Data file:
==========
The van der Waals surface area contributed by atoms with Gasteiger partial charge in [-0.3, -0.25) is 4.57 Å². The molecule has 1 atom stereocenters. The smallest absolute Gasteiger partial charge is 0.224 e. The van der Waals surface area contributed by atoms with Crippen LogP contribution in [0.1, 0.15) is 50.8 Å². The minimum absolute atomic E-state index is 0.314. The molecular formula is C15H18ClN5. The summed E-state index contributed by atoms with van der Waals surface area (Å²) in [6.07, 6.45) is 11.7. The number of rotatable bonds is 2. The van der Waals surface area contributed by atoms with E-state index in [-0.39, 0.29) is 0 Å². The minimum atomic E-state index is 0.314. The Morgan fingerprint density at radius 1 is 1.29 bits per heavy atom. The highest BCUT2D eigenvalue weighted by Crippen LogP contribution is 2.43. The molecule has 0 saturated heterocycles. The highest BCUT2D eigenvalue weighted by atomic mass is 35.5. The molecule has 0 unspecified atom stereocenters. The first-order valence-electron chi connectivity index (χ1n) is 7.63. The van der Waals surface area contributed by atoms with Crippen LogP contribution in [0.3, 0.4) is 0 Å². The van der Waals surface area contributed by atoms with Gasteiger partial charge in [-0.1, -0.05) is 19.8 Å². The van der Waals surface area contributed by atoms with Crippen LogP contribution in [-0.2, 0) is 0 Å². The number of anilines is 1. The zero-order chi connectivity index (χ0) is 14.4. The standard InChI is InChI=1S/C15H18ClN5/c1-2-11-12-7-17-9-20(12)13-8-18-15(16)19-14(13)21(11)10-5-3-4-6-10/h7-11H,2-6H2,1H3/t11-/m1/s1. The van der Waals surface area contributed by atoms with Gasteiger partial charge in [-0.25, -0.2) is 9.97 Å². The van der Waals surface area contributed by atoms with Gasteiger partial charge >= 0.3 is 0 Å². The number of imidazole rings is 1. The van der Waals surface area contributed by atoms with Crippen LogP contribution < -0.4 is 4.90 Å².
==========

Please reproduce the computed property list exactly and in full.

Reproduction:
The van der Waals surface area contributed by atoms with Gasteiger partial charge in [-0.3, -0.25) is 4.57 Å². The molecule has 1 atom stereocenters. The smallest absolute Gasteiger partial charge is 0.224 e. The van der Waals surface area contributed by atoms with Crippen LogP contribution in [0.1, 0.15) is 50.8 Å². The minimum absolute atomic E-state index is 0.314. The molecular formula is C15H18ClN5. The summed E-state index contributed by atoms with van der Waals surface area (Å²) in [6.07, 6.45) is 11.7. The number of rotatable bonds is 2. The van der Waals surface area contributed by atoms with E-state index in [-0.39, 0.29) is 0 Å². The minimum atomic E-state index is 0.314. The Morgan fingerprint density at radius 1 is 1.29 bits per heavy atom. The highest BCUT2D eigenvalue weighted by Crippen LogP contribution is 2.43. The molecule has 0 saturated heterocycles. The highest BCUT2D eigenvalue weighted by atomic mass is 35.5. The molecule has 0 unspecified atom stereocenters. The first-order valence-electron chi connectivity index (χ1n) is 7.63. The van der Waals surface area contributed by atoms with Crippen LogP contribution in [0.3, 0.4) is 0 Å². The van der Waals surface area contributed by atoms with Gasteiger partial charge in [-0.1, -0.05) is 19.8 Å². The van der Waals surface area contributed by atoms with Crippen LogP contribution in [-0.2, 0) is 0 Å². The number of anilines is 1. The zero-order chi connectivity index (χ0) is 14.4. The standard InChI is InChI=1S/C15H18ClN5/c1-2-11-12-7-17-9-20(12)13-8-18-15(16)19-14(13)21(11)10-5-3-4-6-10/h7-11H,2-6H2,1H3/t11-/m1/s1. The van der Waals surface area contributed by atoms with Gasteiger partial charge in [-0.25, -0.2) is 9.97 Å². The van der Waals surface area contributed by atoms with Gasteiger partial charge >= 0.3 is 0 Å². The number of imidazole rings is 1. The van der Waals surface area contributed by atoms with Crippen LogP contribution < -0.4 is 4.90 Å².